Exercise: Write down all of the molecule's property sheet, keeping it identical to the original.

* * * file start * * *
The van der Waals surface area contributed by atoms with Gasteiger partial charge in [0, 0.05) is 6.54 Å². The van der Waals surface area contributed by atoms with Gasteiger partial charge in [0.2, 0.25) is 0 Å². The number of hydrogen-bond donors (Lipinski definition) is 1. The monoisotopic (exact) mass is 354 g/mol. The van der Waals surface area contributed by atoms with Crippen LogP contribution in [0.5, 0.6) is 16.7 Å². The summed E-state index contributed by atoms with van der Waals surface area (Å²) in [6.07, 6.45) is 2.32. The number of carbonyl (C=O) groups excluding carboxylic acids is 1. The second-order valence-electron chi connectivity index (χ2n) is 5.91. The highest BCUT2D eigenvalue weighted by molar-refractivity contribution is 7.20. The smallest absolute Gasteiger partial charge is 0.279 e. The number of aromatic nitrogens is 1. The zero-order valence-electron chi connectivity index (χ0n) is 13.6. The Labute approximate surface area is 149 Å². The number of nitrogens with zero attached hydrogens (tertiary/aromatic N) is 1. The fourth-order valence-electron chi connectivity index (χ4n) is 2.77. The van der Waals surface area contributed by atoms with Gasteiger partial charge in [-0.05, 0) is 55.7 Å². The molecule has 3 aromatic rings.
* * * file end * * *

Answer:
The van der Waals surface area contributed by atoms with Gasteiger partial charge in [0, 0.05) is 6.54 Å². The van der Waals surface area contributed by atoms with Gasteiger partial charge in [0.2, 0.25) is 0 Å². The number of hydrogen-bond donors (Lipinski definition) is 1. The monoisotopic (exact) mass is 354 g/mol. The van der Waals surface area contributed by atoms with Crippen LogP contribution in [0.5, 0.6) is 16.7 Å². The summed E-state index contributed by atoms with van der Waals surface area (Å²) in [6.07, 6.45) is 2.32. The number of carbonyl (C=O) groups excluding carboxylic acids is 1. The second-order valence-electron chi connectivity index (χ2n) is 5.91. The highest BCUT2D eigenvalue weighted by molar-refractivity contribution is 7.20. The smallest absolute Gasteiger partial charge is 0.279 e. The number of aromatic nitrogens is 1. The zero-order valence-electron chi connectivity index (χ0n) is 13.6. The Labute approximate surface area is 149 Å². The number of nitrogens with zero attached hydrogens (tertiary/aromatic N) is 1. The fourth-order valence-electron chi connectivity index (χ4n) is 2.77. The van der Waals surface area contributed by atoms with Gasteiger partial charge in [-0.05, 0) is 55.7 Å². The molecule has 3 aromatic rings.